3. Where and How Often Should You Post?


You want to post where your target audience and customers are spending their time. A good rule of thumb is to always post on Facebook since it has over 2.9 billion monthly active users worldwide — the most of any social media platform. 


Other platforms to consider, and their worldwide monthly active user count, are Instagram (1.47 billion), TikTok (1 billion), Snapchat (557 million), and Twitter (436 million). LinkedIn also has 822 million members, but it’s unknown how many are active daily or monthly.

According to research from Constant Contact, here’s how often you should post on some of the top social media platforms:


Blue background with a green header and white bullet point text


Remember, quality over quantity is key. Don’t just post for the sake of it. Ensure each post is well thought out and is tied to one of your content or campaign objectives. 


It’s also important to remember that these are loose guidelines. If you have a major campaign, event, or product launch, consider posting more often and boosting posts to improve engagement and conversion rates.


4. When Should You Post?


As expected, you want to post when your target audience is most active and likely to see your content. Certain demographics such as age and location will impact when your target audience is online. Moreover, your industry will also affect when to post online. For instance, restaurants should consider posting in the late afternoon or early evening when diners begin to get hungry.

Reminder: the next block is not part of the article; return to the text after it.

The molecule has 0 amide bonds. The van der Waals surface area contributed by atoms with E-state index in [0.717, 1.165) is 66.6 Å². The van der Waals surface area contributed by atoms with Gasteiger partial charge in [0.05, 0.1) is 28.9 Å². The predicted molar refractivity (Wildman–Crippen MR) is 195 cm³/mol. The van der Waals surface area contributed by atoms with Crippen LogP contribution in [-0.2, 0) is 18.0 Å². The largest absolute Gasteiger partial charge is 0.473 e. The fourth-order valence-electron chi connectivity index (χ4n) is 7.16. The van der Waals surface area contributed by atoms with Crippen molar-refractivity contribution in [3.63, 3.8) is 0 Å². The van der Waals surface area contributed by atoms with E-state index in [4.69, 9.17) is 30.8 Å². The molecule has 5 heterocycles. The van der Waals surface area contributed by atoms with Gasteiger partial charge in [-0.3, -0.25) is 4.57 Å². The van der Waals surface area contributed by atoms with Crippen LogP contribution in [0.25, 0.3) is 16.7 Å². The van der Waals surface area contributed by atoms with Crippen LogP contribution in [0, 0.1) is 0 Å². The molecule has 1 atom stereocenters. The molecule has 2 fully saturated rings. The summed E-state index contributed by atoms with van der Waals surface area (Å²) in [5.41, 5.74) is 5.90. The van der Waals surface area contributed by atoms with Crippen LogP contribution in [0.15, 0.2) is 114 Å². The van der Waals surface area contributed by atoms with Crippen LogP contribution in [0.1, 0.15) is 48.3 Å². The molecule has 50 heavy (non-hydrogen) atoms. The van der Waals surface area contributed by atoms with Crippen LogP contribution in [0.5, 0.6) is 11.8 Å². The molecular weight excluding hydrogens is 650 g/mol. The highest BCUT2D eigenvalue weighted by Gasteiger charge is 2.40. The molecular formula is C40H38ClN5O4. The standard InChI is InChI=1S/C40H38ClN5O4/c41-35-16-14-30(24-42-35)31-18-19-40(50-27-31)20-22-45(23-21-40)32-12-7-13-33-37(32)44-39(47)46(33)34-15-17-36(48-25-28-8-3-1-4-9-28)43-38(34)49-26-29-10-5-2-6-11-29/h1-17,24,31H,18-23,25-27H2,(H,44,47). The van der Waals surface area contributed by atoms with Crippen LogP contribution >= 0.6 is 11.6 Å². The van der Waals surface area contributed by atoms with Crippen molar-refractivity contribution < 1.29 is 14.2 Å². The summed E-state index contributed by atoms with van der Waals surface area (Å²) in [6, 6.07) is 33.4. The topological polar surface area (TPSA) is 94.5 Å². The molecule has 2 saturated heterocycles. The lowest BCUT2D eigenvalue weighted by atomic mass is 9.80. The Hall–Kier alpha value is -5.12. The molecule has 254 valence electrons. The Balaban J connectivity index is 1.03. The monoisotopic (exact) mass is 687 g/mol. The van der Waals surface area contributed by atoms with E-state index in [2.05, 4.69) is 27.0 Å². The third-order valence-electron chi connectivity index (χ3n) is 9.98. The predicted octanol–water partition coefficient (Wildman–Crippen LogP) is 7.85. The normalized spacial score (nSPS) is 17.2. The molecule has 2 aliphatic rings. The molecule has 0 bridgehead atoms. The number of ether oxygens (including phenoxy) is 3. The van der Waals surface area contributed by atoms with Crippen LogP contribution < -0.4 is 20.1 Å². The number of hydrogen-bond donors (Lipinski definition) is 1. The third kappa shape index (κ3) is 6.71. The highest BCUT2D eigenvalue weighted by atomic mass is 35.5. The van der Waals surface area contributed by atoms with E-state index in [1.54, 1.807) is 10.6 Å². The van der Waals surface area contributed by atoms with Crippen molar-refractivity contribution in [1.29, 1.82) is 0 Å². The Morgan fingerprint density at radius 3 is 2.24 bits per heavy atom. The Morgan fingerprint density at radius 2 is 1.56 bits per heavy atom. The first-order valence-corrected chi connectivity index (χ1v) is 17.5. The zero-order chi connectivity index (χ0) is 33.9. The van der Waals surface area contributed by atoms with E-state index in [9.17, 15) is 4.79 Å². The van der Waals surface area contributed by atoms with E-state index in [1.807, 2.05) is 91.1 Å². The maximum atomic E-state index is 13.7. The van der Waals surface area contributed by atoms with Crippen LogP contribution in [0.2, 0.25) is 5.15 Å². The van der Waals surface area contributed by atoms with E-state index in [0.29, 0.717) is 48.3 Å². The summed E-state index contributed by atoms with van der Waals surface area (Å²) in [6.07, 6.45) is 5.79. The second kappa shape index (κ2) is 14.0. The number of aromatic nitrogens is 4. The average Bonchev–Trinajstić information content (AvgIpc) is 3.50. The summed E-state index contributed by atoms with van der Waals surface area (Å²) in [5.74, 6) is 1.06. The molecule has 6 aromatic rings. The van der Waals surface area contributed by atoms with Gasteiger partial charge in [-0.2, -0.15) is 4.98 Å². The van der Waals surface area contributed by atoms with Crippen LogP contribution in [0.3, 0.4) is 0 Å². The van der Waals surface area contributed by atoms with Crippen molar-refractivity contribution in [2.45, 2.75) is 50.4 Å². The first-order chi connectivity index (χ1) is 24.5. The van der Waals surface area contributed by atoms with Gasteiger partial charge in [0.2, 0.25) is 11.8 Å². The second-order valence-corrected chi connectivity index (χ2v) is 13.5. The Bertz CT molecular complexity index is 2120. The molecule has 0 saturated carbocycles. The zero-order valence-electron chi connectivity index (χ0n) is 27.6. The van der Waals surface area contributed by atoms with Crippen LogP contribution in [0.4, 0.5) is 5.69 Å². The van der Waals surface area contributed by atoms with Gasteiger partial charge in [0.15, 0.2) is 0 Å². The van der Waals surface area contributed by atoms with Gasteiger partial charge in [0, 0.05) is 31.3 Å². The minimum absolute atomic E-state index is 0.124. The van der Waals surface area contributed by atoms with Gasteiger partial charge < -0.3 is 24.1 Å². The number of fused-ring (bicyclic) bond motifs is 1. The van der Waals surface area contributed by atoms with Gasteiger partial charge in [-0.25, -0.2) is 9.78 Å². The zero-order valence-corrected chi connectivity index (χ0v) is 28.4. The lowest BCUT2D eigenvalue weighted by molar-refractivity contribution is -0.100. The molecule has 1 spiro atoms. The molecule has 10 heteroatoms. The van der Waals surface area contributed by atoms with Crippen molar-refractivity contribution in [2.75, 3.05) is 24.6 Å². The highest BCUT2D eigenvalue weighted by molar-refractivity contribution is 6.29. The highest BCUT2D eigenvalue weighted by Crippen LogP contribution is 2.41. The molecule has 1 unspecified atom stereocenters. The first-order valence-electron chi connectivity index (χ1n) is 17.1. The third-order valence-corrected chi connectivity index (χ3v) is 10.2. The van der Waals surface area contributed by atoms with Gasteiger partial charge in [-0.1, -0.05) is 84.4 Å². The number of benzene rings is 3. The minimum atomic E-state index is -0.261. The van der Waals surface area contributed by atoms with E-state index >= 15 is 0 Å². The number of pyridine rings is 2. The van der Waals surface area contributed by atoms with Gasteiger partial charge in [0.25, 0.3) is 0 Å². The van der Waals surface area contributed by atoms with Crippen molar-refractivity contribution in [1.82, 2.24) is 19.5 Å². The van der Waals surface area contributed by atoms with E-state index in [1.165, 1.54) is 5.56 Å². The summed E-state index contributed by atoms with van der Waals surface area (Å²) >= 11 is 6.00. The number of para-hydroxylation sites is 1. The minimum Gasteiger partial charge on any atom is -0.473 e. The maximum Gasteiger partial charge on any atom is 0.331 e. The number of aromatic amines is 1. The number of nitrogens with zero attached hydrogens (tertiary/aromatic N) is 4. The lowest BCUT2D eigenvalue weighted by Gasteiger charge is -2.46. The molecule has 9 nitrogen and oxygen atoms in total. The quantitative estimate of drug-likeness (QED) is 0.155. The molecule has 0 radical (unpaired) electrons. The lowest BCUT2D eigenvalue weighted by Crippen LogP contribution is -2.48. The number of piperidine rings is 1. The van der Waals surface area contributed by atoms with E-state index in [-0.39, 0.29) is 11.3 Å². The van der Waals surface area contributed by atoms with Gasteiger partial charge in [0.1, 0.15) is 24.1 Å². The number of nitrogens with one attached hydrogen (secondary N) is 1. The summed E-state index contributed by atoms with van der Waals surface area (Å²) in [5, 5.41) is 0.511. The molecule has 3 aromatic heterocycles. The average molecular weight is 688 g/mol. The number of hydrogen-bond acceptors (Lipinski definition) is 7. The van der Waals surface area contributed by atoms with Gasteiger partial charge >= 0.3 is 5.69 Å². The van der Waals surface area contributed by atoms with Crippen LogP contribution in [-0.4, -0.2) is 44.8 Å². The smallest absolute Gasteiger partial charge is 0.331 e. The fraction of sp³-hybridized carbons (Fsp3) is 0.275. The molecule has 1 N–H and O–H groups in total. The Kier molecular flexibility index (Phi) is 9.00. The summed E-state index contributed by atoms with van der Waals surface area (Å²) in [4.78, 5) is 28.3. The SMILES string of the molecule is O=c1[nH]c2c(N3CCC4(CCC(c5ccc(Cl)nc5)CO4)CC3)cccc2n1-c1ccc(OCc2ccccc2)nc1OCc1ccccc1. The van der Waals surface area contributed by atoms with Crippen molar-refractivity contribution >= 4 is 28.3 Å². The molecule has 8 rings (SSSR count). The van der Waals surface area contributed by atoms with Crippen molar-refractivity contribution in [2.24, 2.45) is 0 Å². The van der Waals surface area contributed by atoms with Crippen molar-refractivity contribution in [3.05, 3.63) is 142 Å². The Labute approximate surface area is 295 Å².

For universal days and times, recent research by CoSchedule revealed the following times and days had the highest engagement rate on social media.


Note, all times listed below are in your target audience’s time zone.


  • Social Media (in general): 
    • Time: 7:00 pm, 3:15 pm, and 8:41 am 
    • Days: Friday, Wednesday, and Monday
  • Facebook: 
    • Time: 9:00 am, 7:00 am, and 10:00 am
    • Days: Friday, Wednesday, and Monday
  • Instagram: 
    • Time: 9:00 am, 8:00 am, and 10:00 am
    • Days: Wednesday, Friday, and Tuesday
  • Twitter:
    • Time: 10:00 am, 9:00 am, and 12:00 pm 
    • Days: Wednesday, Friday, and Thursday
  • LinkedIn: 
    • Time: 11:00 am, 10:00 am, and 12:00 pm
    • Days: Tuesday, Thursday, and Wednesday


5. Have a Review Process


A social media calendar can also help you quality control your social media. You can build a review process within your social media calendar so posts with grammatical errors don’t get published or posts don’t go live at the wrong time.


For multi-location businesses, SOCi Social has admin approval capabilities. Depending on your review process, either local managers or corporate team members can approve scheduled posts before they go live. Regardless, it’s important to have a review process in place when scheduling social media content. 


6. Adhere to Brand Guidelines


It’s essential to have company-wide brand guidelines for your social media content. If a customer sees two of your business locations posting on social media, they should quickly realize both locations are part of the same company. Brand guidelines can help you achieve this.


These brand guidelines should include:


  • Voice and tone directions 
  • Branded colors schemes 
  • Grammatical instruction
  • Image and video sizes and specifications for each platform and content type